Impacts of the 1997-98 El Niño Event in Costa Rica

Jeffrey R. Jones, Sebastian Wesselman, Markku Kanninen, Francisco Jimenez, Rosanna Lok, Patricia Ramirez, Eladio Zarate, Manuel Jimenez and Ezequiel Garcia (2000). Impacts of the 1997-98 El Niño Event in Costa Rica. Reducing the Impact of Environmental Emergencies through Early Warning and Preparedness in the Case of El Niño-Southern Oscillation (ENSO). United Nations.

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  • Sub-type Technical report
    Author Jeffrey R. Jones
    Sebastian Wesselman
    Markku Kanninen
    Francisco Jimenez
    Rosanna Lok
    Patricia Ramirez
    Eladio Zarate
    Manuel Jimenez
    Ezequiel Garcia
    Title Impacts of the 1997-98 El Niño Event in Costa Rica
    Series Title Reducing the Impact of Environmental Emergencies through Early Warning and Preparedness in the Case of El Niño-Southern Oscillation (ENSO)
    Publication Date 2000
    Place of Publication Costa Rica
    Publisher United Nations
    Pages XLVII, 47
    Language eng
    Abstract With the announcement of the 1997-98 El Niño at the beginning of 1997, Costa Ricans began a massive response at the national level. National media, government ministries, agriculture and fisheries began preparations based on prior experiences with El Niño phenomena since 1982. As such, Costa Rica represents an intriguing case study of early warning and response to climatic anomalies. Significantly, not all prevention strategies worked as planned, and some had unforeseen consequences. These experiences provide a revealing window on the possibilities of response to early warnings, and the limitations of such strategies. One initial conclusion of the review of the 1997-98 El Niño response is that Costa Rica in fact has adopted a “culture of preparedness,” as recommended by international disaster prevention efforts, such as the International Decade for Natural Disaster Reduction (IDNDR 1998). This preparedness is especially clear in contrast to the lack of preparation on the part of other Central American countries. A more sobering observation is the delicate policy decision of climate prediction. As probabilistic statements, forecasts have a likelihood of error; the impact of mispredictions must be carefully weighed with the benefits of early preparation, and led to very different approaches on the part of the various organizations involved in the early analysis of the 1997-98 event, with different institutions favouring more and less speculative forecasts.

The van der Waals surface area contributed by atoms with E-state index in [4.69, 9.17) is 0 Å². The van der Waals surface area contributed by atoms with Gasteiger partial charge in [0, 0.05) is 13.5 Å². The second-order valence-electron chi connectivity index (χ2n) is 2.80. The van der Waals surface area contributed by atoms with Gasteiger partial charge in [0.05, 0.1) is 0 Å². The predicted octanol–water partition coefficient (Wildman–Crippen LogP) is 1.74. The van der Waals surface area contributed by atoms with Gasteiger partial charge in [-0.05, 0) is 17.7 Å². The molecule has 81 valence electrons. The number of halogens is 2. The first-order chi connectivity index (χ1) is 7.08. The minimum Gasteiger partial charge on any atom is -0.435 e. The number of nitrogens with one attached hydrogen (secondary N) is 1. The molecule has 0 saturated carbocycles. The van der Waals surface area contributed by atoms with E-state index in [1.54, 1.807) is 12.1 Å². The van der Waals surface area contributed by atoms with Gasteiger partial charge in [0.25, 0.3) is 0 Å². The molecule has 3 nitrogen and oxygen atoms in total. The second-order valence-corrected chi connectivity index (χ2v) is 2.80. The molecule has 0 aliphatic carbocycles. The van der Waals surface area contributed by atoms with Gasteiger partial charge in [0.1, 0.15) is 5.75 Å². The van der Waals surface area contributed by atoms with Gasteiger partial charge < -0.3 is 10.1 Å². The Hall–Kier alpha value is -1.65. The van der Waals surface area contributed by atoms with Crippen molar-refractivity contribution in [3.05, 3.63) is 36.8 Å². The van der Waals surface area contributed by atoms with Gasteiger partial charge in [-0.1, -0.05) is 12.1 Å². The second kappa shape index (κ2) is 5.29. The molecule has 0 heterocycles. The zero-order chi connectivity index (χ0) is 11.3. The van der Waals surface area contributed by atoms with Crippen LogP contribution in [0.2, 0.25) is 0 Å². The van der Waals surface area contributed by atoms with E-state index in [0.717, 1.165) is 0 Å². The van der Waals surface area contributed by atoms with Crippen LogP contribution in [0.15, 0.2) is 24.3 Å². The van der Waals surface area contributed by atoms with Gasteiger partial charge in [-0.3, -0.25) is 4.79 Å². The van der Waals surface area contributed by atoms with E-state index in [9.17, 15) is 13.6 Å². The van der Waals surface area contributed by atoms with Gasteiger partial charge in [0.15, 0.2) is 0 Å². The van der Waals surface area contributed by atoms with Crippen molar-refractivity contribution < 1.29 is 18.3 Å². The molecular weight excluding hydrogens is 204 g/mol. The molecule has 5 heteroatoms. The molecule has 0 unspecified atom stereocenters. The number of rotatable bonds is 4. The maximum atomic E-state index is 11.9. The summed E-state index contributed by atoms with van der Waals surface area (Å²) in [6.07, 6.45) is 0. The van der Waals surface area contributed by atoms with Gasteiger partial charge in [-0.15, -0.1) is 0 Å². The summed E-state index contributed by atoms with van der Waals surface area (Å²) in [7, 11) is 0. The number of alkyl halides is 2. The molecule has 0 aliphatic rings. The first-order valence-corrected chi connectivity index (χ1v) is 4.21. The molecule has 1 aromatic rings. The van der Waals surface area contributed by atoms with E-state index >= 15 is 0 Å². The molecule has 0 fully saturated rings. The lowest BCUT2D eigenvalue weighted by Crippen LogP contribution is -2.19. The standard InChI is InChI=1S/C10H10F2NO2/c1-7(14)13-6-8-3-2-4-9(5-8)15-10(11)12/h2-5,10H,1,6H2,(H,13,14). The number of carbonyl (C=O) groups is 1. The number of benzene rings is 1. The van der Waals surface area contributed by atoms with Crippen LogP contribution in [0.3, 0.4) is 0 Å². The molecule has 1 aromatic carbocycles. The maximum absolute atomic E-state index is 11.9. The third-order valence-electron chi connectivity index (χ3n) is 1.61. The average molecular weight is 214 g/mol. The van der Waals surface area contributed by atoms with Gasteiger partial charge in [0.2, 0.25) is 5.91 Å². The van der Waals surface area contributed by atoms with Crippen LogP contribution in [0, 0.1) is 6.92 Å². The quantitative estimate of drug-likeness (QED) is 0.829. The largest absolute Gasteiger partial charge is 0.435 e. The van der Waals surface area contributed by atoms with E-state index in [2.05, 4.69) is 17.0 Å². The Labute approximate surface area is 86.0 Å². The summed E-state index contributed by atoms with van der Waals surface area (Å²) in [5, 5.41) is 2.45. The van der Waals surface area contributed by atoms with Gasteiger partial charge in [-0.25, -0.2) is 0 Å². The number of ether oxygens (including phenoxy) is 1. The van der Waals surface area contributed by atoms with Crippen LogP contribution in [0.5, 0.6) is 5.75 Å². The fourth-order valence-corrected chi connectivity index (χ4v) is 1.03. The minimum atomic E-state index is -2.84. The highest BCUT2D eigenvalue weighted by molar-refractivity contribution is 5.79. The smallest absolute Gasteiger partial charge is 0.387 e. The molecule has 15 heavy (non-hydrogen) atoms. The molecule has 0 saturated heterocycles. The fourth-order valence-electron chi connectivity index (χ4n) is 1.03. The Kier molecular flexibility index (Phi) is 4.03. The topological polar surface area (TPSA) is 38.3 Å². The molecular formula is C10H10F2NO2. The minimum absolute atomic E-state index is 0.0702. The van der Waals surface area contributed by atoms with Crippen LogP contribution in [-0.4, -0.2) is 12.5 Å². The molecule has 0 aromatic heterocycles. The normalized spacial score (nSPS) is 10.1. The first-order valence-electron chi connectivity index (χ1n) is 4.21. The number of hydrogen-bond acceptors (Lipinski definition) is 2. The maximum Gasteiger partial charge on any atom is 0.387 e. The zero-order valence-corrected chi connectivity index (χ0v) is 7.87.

UNBIS Thesaurus METEOROLOGY
    CLIMATE
    WATER RESOURCES
    NATURAL DISASTERS
    EL NINO CURRENT
    COSTA RICA
    Copyright Holder United Nations University
    Copyright Year 2000
    Copyright type All rights reserved
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    Created: Wed, 10 Nov 2021, 13:57:05 JST